Understanding MCO-Medical Practice Contract Standards

The Conversion to Negotiated Managed Healthcare is Significant

Dr. David Edward Marcinko, MBA CMP™

Prof. Hope Rachel Hetico, RN MHA CPHQ CMP™


The conversion to managed healthcare and capitation financing is a significant marketing force and not merely a temporary business trend. More than 60% of all physicians in the country are now employees of a MCO. Those that embrace these forces will thrive, while those opposed will not.

Developing an Attractive Practice

After you have evaluated the HMOs in your geographic area, you must then make your practice more attractive to them, since there are far too many physicians in most regions today. The following issues are considered by most MCO financial managers and business experts, as they decide whether or not to include you in their network:

General Standards

  • Is there a local or community need for your practice, with a sound patient base that is not too small or large? Remember, practices that already have a significant number of patients have some form of leverage since MCOs know that patients do not like switching their primary care doctors or pediatricians, and women do not want to be forced to change their OB/GYN specialist. If the group leaves the plan, members may complain to their employers and give a negative impression of the plan.
  • A positive return on investment (ROI) from your economically sound practice is important to MCOs because they wish to continue their relationship with you. Often, this means it is difficult for younger practitioners to enter a plan, since plan actuaries realize that there is a high attrition rate among new practitioners. They also realize that more established practices have high overhead costs and may tend to enter into less lucrative contract offerings just to pay the bills.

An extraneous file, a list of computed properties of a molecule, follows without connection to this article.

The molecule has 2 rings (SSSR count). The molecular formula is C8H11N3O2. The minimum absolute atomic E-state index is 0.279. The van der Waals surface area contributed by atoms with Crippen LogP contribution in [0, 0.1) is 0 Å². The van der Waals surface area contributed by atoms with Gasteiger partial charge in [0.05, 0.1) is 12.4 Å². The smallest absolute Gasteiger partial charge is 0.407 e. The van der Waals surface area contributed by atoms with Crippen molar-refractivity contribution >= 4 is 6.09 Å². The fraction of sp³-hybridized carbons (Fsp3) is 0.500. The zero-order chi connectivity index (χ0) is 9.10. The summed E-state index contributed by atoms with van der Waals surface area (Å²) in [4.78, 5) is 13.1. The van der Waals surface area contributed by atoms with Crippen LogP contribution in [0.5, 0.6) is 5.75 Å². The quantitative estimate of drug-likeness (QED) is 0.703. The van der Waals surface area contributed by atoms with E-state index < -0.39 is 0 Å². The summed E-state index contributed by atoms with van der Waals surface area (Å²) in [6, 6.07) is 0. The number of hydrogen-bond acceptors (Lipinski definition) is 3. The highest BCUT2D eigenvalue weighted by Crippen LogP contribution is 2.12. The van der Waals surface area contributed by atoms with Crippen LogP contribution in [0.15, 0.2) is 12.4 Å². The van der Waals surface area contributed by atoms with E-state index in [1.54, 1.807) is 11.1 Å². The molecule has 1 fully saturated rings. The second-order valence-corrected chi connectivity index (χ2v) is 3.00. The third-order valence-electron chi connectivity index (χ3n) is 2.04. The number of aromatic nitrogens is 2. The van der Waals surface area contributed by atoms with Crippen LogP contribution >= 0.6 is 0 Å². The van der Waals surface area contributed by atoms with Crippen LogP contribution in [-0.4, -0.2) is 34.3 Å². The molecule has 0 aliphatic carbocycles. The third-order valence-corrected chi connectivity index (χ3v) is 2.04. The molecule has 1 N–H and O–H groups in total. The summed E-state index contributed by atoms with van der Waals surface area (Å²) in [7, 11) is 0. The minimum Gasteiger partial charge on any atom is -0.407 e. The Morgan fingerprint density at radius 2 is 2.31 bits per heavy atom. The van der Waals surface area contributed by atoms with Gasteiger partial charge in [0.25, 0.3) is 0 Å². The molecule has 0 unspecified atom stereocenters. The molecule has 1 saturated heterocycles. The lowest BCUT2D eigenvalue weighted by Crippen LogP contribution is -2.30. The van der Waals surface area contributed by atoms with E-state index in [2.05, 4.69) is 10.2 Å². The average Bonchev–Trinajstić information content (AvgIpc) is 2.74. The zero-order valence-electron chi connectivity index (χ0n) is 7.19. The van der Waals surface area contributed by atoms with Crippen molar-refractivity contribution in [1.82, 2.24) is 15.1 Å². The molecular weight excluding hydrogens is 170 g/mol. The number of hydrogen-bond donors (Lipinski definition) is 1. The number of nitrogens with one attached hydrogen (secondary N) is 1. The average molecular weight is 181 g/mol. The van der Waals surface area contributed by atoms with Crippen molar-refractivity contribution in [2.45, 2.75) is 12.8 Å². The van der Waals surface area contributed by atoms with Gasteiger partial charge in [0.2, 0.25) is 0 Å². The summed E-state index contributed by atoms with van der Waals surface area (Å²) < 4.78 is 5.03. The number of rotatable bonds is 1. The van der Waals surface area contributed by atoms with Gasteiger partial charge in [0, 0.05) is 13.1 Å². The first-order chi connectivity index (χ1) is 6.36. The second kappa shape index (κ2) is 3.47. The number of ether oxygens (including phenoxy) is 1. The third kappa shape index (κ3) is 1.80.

• A merger or acquisition is a strategy for the MCO internal business plan that affords a seamless union should a practice decide to sell out or consolidate at a later date. Therefore, a strategy should include things such as: strong managerial and cost accounting principles, a group identity rather than individual mindset, profitability, transferable systems and processes, a corporate form of business, and a vertically integrated organization if the practice is a multi-specialty group.
  • Human resources, capital, and IT service should complement the existing management information system (MIS) framework. This is often difficult for the solo or small group practice and may indicate the need to consolidate with similar groups to achieve needed economies of scale and capital, especially in areas of high MCO penetration.
  • Consolidated financial statements should conform to Generally Accepted Accounting Principles (GAAP), Internal Revenue Code (IRC), Office of the Inspector General (OIG), and other appraisal standards.